Assuming this as the traditional Dispose pattern (taken from devx but seen on many websites)

class Test : IDisposable
  private bool isDisposed = false;


  protected void Dispose(bool disposing)
    if (disposing)
      // Code to dispose the managed resources of the class

    // Code to dispose the un-managed resources of the class

    isDisposed = true;

  public void Dispose()

I don't understand why we call GC.SupressFinalize(this). This requires me to write my own managed resource disposal, including nulling my references? I'm a bit lost, I must admit. Could someone shed some light on this pattern?

Ideally, I would like to only dispose my unmanaged resources and let the GC do the managed collecting by itself.

Actually, I don't even know why we specify a finalizer. In any case, the coder should call dispose himself, now shouldn't he? If that's just a fallback mechanism, I'd remove it.


6 Answers 6


The IDisposable pattern is used so that the object can clean up its resources deterministically, at the point when the Dispose method is called by the client code.

The finaliser is only there as a fallback in case the client code fails to call Dispose for some reason.

If the client code calls Dispose then the clean-up of resources is performed there-and-then and doesn't need to be done again during finalisation. Calling SuppressFinalize in this situation means that the object no longer incurs the extra GC cost of finalisation.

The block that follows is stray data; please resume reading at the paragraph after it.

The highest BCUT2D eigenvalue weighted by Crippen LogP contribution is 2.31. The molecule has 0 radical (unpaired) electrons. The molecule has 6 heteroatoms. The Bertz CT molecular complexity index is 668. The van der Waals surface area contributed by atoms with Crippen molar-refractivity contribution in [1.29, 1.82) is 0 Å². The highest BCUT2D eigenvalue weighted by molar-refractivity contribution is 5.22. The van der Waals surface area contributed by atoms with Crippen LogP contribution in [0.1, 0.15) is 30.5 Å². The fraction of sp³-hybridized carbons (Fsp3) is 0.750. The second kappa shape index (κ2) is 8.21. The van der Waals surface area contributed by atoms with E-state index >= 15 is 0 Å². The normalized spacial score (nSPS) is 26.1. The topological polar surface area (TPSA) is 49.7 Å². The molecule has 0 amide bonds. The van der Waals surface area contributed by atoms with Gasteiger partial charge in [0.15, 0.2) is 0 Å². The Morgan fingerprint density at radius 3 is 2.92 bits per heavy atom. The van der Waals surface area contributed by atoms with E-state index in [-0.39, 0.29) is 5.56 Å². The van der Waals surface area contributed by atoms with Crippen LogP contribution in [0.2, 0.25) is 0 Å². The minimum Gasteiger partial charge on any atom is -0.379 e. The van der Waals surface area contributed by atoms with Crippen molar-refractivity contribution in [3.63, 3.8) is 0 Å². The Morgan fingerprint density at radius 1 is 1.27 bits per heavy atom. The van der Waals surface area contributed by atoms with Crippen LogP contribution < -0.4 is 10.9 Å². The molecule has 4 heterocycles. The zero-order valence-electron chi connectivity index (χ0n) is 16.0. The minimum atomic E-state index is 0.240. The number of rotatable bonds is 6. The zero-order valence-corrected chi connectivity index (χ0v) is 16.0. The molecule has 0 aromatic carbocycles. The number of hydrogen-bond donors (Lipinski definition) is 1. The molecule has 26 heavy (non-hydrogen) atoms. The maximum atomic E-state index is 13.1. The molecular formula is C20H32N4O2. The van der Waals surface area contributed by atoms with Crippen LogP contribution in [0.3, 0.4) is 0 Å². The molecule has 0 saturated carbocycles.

And, if your own class only uses managed resources then a finaliser is completely unnecessary: The GC will take care of any managed resources, let those resources themselves worry about whether they need a fallback finaliser. You should only consider a finaliser in your own class if it directly handles unmanaged resources.

  • That's my initial reaction too, and in this case, I would remove the finalizer. Could I get other members or the S/O upvoting this answer to tell me if it's indeed the right answer?
    – Lazlo
    Dec 19, 2010 at 23:57
  • "only uses managed resources": But if I used unmanaged and I Dispose() them, will the GC automatically take care of the managed ones?
    – Lazlo
    Dec 20, 2010 at 2:10
  • @Lazlo: How do you mean? You won't be able to call Dispose on unmanaged resources because they won't implement IDisposable.
    – LukeH
    Dec 20, 2010 at 2:21

SuppressFinalize only suppresses any custom finalizer.

It does not alter any other GC behavior.
You never need to explicitly null out references. (Unless you want them to be collected early)